Something sweet is nice....fillo fingers, brownies, cookies whatever and make them tiny.

cooking with all your senses.....
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cooking with all your senses.....
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post #7 of 14

or go Asian

 

edamame hummos with rice crackers or shrimp chips or wonton strips

 

fresh vietnamese springrolls

 

sesame noodles with snow peas and scallions

 

Miso dip with veg.......make it unusual as well as popular veg.....

 

Chicken teriyaki something.....you can make it heavier as a sandwich or with other noodles

 

you get the jist......very little protein, something sweet, high end is garnish or nominal amount, no $$$ cheese....loads of filler and some wow garnish or serving containers.

cooking with all your senses.....
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cooking with all your senses.....
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post #8 of 14
Thread Starter 
Thx shroom girl!
post #9 of 14

Give them a quality selection but do not be afraid to charge. It is the quality that will bring you repeat business, not the cheap price.  For a cheap price, you can't do quallity. Don't become known as the most inexpensive caterer become known as the best caterer.

Chef EdB
Over 50 years in food service business 35 as Ex Chef. Specializing in Volume upscale Catering both on and off premise .(former Exec. Chef in the largest on premise caterer in US  with 17 Million Dollars per year annual volume). 
      Well versed in all facets of Continental Cuisine...

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Chef EdB
Over 50 years in food service business 35 as Ex Chef. Specializing in Volume upscale Catering both on and off premise .(former Exec. Chef in the largest on premise caterer in US  with 17 Million Dollars per year annual volume).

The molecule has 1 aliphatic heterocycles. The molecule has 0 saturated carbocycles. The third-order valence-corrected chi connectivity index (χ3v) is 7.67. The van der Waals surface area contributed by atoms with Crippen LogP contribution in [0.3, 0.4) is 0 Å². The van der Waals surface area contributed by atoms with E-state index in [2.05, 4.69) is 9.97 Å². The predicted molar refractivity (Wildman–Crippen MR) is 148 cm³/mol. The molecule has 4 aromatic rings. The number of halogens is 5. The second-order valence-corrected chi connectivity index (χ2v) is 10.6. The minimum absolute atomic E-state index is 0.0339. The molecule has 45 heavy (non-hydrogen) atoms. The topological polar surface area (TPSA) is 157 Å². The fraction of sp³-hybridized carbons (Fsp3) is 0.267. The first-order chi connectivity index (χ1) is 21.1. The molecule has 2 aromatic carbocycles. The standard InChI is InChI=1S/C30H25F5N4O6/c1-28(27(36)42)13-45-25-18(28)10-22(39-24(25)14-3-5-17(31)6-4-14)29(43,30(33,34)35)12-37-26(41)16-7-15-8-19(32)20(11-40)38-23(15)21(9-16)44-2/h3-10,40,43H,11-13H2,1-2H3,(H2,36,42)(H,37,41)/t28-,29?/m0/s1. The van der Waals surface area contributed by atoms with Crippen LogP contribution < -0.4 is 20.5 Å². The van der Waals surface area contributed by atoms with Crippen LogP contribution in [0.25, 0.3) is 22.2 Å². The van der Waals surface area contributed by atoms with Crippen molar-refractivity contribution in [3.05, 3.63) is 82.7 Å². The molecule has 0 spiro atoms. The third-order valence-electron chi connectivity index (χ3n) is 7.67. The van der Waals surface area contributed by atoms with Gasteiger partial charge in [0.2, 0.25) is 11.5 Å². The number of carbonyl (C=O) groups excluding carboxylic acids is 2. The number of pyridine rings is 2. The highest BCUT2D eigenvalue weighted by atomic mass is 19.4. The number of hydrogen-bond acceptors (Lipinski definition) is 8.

Well versed in all facets of Continental Cuisine...

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post #10 of 14
Thread Starter 

I really appreciate the suggestions!  I agree the quality must be exceptional even with the limited budget because it is an opportiunity to market to 150 professional women :)

post #11 of 14

Ice chests will keep things warm as well as cool.

Warm- place a dish of boiling water in to preheat. Remove before loading.

Cold- place an unopened bag of ice in to chill. Your choice if you want to remove prior to loading.

post #12 of 14

May I suggest that if their budget is 10 dollars per person that you present the with a menu of by the piece apps.  ie.. poached asparagus wrapped in dried ham such as panta negra, bacon wraped waterchestnuts, chicken satay skews, tuna salad stuffed cocktail tomatos. That way they get the food the order, spend what they want and you definatly get paid for you work. DON'T sell you work cheap.

post #13 of 14

Food

Staff

Rentals (equipment etc)

(+extras......gratuities, etc)

 

Remember, you don't get filet on a burger budget....but you can get some good budget food.

I don't agree with Lagom on letting them choose how many of whatever.......running out of food is not cool.   Being able to come up with a menu that reflects their budget/event/demographics/venue/your style....is what makes catering fun.

cooking with all your senses.....
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cooking with all your senses.....
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post #14 of 14
Thread Starter 

THanks everyone for the continued suggestions!

I am going to provide as much variety as I can at high quality with the budgeted money.  Ultimately what I serve will be a reflection of my services so I want to leave everyone with a good impression.  I'm hoping that by being creative I can be successful.